Gov. Phil Murphy on Monday signed a package of bills into law that aim to protect the rights of self-employed workers like truckers and freelance writers in New Jersey and require the companies that hire them pay their share of payroll taxes.
The laws address some of the problems associated with businesses misclassifying workers, detailed in a July report by the state Department Labor and Workforce Development.
“Misclassification deprives workers of a suite of rights guaranteed to employees, but not independent contractors,” the report said, including the right to earn overtime, to seek workers’ compensation for on-the-job injuries and to earn sick leave.
“Gov. Murphy has positioned New Jersey to be a leader in the fight against illegal misclassification by giving the Labor Department powerful new compliance and enforcement tools,” state Labor Commissioner Robert Asaro-Angelo said in a statement Monday.
“These bills protect employees who are misclassified as independent contractors as well as independent contractors improperly treated as employees, and provide critical support for employers who play by the rules," Asaro-Angelo added. “These bills contain important work rights and protections for both our state’s employees and their employers.”
Since 2000, New Jersey has lost tens of millions of dollars every year in forgone state income taxes, employment and disability contributions, the task force said in the report. More than 12,000 workers were misclassified in 2018, leading to $462 million in underreported wages, as well as nearly $14 million in contributions, including unemployment and disability.
The new laws will penalize employers in the state intentionally misclassifying employees (A5839), require employers to post notices describing misclassification (A5843) and allow stop-work orders to be issued against employers violating state wage, benefit or tax law (A5838).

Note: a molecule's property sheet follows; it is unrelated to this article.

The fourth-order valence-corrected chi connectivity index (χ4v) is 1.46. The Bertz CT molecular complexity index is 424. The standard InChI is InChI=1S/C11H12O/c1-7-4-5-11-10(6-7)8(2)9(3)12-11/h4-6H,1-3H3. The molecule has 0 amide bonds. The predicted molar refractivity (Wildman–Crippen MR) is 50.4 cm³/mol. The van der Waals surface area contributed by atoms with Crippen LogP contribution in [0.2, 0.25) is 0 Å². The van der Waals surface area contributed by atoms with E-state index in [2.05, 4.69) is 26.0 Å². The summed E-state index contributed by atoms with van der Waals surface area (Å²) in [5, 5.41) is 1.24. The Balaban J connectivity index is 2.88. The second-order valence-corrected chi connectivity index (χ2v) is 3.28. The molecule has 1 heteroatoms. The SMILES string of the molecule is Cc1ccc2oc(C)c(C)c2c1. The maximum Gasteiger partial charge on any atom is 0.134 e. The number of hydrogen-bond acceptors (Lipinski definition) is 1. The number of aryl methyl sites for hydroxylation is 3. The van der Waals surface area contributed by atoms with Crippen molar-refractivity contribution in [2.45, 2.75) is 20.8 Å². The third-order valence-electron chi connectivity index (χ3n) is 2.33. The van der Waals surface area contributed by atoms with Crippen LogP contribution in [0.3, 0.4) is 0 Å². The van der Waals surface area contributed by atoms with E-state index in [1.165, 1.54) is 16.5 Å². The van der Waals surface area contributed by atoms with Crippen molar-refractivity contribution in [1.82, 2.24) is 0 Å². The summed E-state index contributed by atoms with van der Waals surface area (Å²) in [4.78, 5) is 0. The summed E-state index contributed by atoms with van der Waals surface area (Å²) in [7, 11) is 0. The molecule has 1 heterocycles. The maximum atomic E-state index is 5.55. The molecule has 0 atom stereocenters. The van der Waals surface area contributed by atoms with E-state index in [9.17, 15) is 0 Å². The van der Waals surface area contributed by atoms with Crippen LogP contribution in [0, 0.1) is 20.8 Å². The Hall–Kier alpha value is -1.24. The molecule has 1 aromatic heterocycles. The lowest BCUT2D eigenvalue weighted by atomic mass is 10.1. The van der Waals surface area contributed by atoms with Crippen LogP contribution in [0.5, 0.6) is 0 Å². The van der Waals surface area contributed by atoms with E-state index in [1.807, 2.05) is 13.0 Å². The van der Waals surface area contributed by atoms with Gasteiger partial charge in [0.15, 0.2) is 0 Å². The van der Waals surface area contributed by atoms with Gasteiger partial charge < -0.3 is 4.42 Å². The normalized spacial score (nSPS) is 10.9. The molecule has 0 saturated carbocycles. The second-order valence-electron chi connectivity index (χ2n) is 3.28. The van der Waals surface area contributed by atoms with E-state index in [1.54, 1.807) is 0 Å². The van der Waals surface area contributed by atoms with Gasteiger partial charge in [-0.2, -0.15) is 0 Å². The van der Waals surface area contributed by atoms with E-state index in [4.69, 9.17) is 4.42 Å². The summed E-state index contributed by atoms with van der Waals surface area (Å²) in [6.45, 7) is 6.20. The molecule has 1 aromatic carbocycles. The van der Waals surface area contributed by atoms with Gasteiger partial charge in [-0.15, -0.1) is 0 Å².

Business leaders fought the bills because they claimed it would raise their costs.
Murphy also signed a law (S4228) that permits the sharing of tax information between the state Department of Treasury with Labor and Workforce Development, and another (A5840) that holds labor contractors and employers in the state equally liable for evading tax laws.
“Today marks a victory for workers all across the state of New Jersey,” said state Sen. Fred Madden, D-Gloucester, one of the sponsors of the bill package. “For far too long, unscrupulous contractors have cheated their workers out of hard-earned wages and benefits in order to undercut the competition and increase personal profits. This has created untold social and economic costs for our middle class families, but today we say no more."
The most controversial of the bills proposed to protect workers never made it to the governor’s desk.
This legislation (S4204), sponsored by state Senate President Stephen Sweeney, would have redefined employees and independent contractors in New Jersey. Freelancers, truck drivers, bakers, wedding photographers, and musicians sharply criticized the bill, arguing it would keep them from finding work, reduce their income, and even force them to leave the state.
Sweeney has said he intended to reintroduce the bill and try again to build support for it in the new Legislative session that began a week ago.